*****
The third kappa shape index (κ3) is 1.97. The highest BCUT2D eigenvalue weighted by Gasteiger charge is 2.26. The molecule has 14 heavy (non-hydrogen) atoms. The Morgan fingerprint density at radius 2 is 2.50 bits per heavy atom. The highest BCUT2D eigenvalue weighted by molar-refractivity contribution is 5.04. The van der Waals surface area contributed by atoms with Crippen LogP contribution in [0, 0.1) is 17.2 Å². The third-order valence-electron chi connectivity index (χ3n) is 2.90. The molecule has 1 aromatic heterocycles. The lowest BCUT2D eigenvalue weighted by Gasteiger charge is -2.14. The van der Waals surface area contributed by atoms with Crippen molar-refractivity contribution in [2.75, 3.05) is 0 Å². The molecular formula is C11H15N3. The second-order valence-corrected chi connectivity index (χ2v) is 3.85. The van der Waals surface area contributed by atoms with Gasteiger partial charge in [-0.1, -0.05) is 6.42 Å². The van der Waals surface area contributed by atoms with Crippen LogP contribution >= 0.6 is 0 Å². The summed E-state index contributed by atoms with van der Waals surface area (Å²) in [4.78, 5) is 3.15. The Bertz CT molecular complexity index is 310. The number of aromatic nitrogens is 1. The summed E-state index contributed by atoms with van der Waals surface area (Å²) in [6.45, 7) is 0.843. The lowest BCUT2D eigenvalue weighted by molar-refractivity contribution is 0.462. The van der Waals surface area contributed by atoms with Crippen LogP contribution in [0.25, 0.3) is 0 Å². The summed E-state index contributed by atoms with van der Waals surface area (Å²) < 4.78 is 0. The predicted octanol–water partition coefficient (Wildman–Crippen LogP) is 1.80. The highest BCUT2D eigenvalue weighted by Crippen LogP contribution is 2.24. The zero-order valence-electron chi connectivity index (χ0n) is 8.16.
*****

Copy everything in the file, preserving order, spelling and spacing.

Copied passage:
The third kappa shape index (κ3) is 1.97. The highest BCUT2D eigenvalue weighted by Gasteiger charge is 2.26. The molecule has 14 heavy (non-hydrogen) atoms. The Morgan fingerprint density at radius 2 is 2.50 bits per heavy atom. The highest BCUT2D eigenvalue weighted by molar-refractivity contribution is 5.04. The van der Waals surface area contributed by atoms with Crippen LogP contribution in [0, 0.1) is 17.2 Å². The third-order valence-electron chi connectivity index (χ3n) is 2.90. The molecule has 1 aromatic heterocycles. The lowest BCUT2D eigenvalue weighted by Gasteiger charge is -2.14. The van der Waals surface area contributed by atoms with Crippen molar-refractivity contribution in [2.75, 3.05) is 0 Å². The molecular formula is C11H15N3. The second-order valence-corrected chi connectivity index (χ2v) is 3.85. The van der Waals surface area contributed by atoms with Gasteiger partial charge in [-0.1, -0.05) is 6.42 Å². The van der Waals surface area contributed by atoms with Crippen LogP contribution >= 0.6 is 0 Å². The summed E-state index contributed by atoms with van der Waals surface area (Å²) in [4.78, 5) is 3.15. The Bertz CT molecular complexity index is 310. The number of aromatic nitrogens is 1. The summed E-state index contributed by atoms with van der Waals surface area (Å²) in [6.45, 7) is 0.843. The lowest BCUT2D eigenvalue weighted by molar-refractivity contribution is 0.462. The van der Waals surface area contributed by atoms with Crippen LogP contribution in [0.25, 0.3) is 0 Å². The summed E-state index contributed by atoms with van der Waals surface area (Å²) < 4.78 is 0. The predicted octanol–water partition coefficient (Wildman–Crippen LogP) is 1.80. The highest BCUT2D eigenvalue weighted by Crippen LogP contribution is 2.24. The zero-order valence-electron chi connectivity index (χ0n) is 8.16.